End of life care: socio-economic status as a predictor of access to palliative care services

Charlotte Wilson, Gunn Grande, M Campbell, Ann-Louise Caress

Research output: Chapter in Book/Report/Conference proceedingConference contributionpeer-review


Palliative care services aim to provide specialist care for the dying including; the palliation of symptoms and side effects and promotion of dignity & well-being towards the end of life. Equal access to these services is essential if health care services are to offer equitable provision to patients. The availability of hospice at home (H@H) services is particularly important in providing specialist palliative care (SPC) to the many people who prefer home care. In order to identify whether socio-economic factors are associated with SPC access, this population study explored how socio-economic status and other key demographic indicators were associated with referral rates in two socioeconomically distinct areas (Salford and Trafford). These areas were served by the same H@H service so provision was held constant. Secondary data from the UK National Census 2001, North West Cancer Intelligence Agency and H@H Service referral data (2004-06) were collated for both areas. Descriptive analysis profiled electoral ward characteristics whilst simple correlations and regression modelling estimated associations with referral rates. Referral rates were lower and cancer mortality higher in most deprived wards (Salford). Referral rates were significantly associated with deprivation – particularly multiple deprivation – but not significantly associated with cancer mortality. The socio-economic characteristics of those referred to hospice at home rather than service provision strongly predicted referral rates, suggesting that lower socio-economic status is associated with poorer access. This has implications for the allocation and targeting of resources and contributes important findings to future research exploring relationships between socio-economic status and care for the dying.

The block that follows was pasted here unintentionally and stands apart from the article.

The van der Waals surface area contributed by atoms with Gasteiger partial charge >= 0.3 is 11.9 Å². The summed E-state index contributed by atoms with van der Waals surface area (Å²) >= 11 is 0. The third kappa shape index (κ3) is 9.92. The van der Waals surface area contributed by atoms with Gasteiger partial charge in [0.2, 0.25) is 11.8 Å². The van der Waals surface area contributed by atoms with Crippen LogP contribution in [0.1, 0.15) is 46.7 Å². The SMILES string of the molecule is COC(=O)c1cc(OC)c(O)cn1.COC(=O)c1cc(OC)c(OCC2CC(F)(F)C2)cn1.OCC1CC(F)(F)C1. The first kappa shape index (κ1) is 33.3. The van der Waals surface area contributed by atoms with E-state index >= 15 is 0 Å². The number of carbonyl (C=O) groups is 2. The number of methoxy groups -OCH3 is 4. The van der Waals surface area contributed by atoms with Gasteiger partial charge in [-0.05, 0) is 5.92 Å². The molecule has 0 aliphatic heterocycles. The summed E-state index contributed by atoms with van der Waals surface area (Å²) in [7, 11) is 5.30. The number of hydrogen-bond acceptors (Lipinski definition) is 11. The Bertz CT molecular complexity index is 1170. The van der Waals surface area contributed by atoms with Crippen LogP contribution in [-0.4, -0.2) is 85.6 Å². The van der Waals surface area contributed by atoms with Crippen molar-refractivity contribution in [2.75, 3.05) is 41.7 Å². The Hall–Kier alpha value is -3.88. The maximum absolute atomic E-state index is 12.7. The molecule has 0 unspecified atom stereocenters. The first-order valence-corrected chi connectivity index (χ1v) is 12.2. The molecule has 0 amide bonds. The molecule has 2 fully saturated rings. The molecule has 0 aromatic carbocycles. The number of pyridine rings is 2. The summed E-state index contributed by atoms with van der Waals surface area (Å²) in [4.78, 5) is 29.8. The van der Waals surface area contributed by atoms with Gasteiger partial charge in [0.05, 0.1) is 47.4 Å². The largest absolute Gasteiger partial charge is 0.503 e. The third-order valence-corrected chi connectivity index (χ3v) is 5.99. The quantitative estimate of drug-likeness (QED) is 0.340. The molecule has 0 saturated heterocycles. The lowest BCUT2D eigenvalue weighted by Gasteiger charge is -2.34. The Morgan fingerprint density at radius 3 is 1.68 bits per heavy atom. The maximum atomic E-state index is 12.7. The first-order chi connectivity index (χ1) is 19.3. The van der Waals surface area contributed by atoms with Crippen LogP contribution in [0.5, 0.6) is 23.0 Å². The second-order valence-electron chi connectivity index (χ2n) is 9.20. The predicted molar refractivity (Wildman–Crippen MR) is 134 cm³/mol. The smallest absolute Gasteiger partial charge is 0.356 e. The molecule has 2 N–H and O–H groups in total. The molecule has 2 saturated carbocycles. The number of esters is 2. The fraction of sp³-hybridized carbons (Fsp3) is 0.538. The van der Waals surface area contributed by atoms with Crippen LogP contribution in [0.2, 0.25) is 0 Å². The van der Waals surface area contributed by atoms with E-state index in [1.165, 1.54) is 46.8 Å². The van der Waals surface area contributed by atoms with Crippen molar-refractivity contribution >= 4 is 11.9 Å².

Original languageEnglish
Title of host publicationhost publication
Publication statusPublished - Dec 2009
EventBritish Sociological Association: Death, Dying & Bereavement - Sheffield University
Duration: 13 Nov 200913 Nov 2009


ConferenceBritish Sociological Association: Death, Dying & Bereavement
CitySheffield University


  • end-of-life social class palliative care hospice


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